Between Feb. 2 and Feb. 9, the number of people seeking treatment for the flu reached its highest level nationally since the current flu season began last October.
And in Georgia, the number of people with flu-like symptoms who visited a doctor jumped from 5 percent to 6.3 percent during the same period, according to data released Friday by the Georgia Department of Public Health.
The state also reported that between Feb. 2 and Feb. 9, one person died from a flu-related illness and 1,108 people were hospitalized up from 947 the previous week.
The spike in infections is not unexpected, according to Dr. Andi Shane of Children’s Healthcare of Atlanta, who is also an associate professor of pediatrics at Emory University. Two strains of the flu are responsible for fluctuations in infection rates depending on the time of the year.
“Traditionally, we see a decline in influenza A infections in the beginning to middle of February and an increase in influenza B infections in mid-to-late February through the end of March and into early April,” Dr. Shane wrote in an email interview.
But she cautioned that the only predictable thing about the flu is that it is unpredictable.
Nationally, the number of people who sought medical treatment for flu-like symptoms rose from 4.3 percent to 4.8 percent for the week ending Feb. 9, according to the Centers for Disease Control and Prevention.
But the 2018-2019 flu season, which began in October, is continuing to see a rise in the number of children who have died from the virus. In its weekly flu update released Friday, the CDC said another six pediatric deaths had been reported to the agency for the week ending Feb. 9. That brings the total number of pediatric deaths nationally to 34 for this flu season.
Despite these numbers, this flu season is not as lethal as the one in 2017-2018.
Children can be especially susceptible to the virus.
“Flu infections are more severe in people with underlying medical conditions such as asthma or other respiratory and cardiac conditions,” said Dr. Shane. “However, only one-third of the 24 children who have experienced influenza-related deaths this 2018-19 season had an underlying high-risk condition. This means that everyone, healthy or with an underlying condition, over the age of 6 months should protect themselves against flu infections by receiving the age-appropriate number of doses of a flu vaccine.”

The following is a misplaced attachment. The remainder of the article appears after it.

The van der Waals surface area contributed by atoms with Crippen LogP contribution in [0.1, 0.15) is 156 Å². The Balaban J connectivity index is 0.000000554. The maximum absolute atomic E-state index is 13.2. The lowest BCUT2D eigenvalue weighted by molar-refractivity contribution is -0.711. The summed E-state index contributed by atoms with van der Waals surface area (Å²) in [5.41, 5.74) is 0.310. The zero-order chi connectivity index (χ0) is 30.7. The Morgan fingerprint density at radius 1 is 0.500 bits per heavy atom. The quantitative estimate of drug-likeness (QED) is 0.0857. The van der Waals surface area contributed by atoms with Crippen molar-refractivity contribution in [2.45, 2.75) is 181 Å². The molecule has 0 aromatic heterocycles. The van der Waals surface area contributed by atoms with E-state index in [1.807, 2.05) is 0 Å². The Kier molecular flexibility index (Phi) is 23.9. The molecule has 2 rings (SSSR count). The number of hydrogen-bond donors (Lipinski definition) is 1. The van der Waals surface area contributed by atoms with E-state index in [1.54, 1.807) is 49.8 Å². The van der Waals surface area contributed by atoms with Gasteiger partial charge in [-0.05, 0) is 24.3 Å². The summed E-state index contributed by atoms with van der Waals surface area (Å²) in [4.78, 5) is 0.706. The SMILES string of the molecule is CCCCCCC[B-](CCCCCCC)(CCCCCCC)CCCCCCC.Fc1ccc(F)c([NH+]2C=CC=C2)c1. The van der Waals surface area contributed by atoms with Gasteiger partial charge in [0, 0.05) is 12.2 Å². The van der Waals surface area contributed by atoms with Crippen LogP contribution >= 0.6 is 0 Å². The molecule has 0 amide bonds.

Shane said it’s still not too late to get a flu vaccine, especially since Georgia’s flu season extends into mid-April. Physicians and researchers say that even if a child catches the flu after being vaccinated, the vaccine can lessen the severity and duration of the infection.
Georgia’s flu rates remain among the highest in the nation. However, the only Southern state that has a low flu activity level is Florida.
WHY IT MATTERS
Since the flu season began in early October, there have been 947 hospitalizations in metro Atlanta due to flu symptoms. Georgia’s 2017-18 severe flu season didn’t subside until the end of April. It claimed at least 154 lives statewide and led to more than 3,000 hospitalizations in metro Atlanta. Local health officials called it the worst outbreak in decades.
Support real journalism. Support local journalism. Subscribe to The Atlanta Journal-Constitution today. See offers.
Your subscription to the Atlanta Journal-Constitution funds in-depth reporting and investigations that keep you informed. Thank you for supporting real journalism.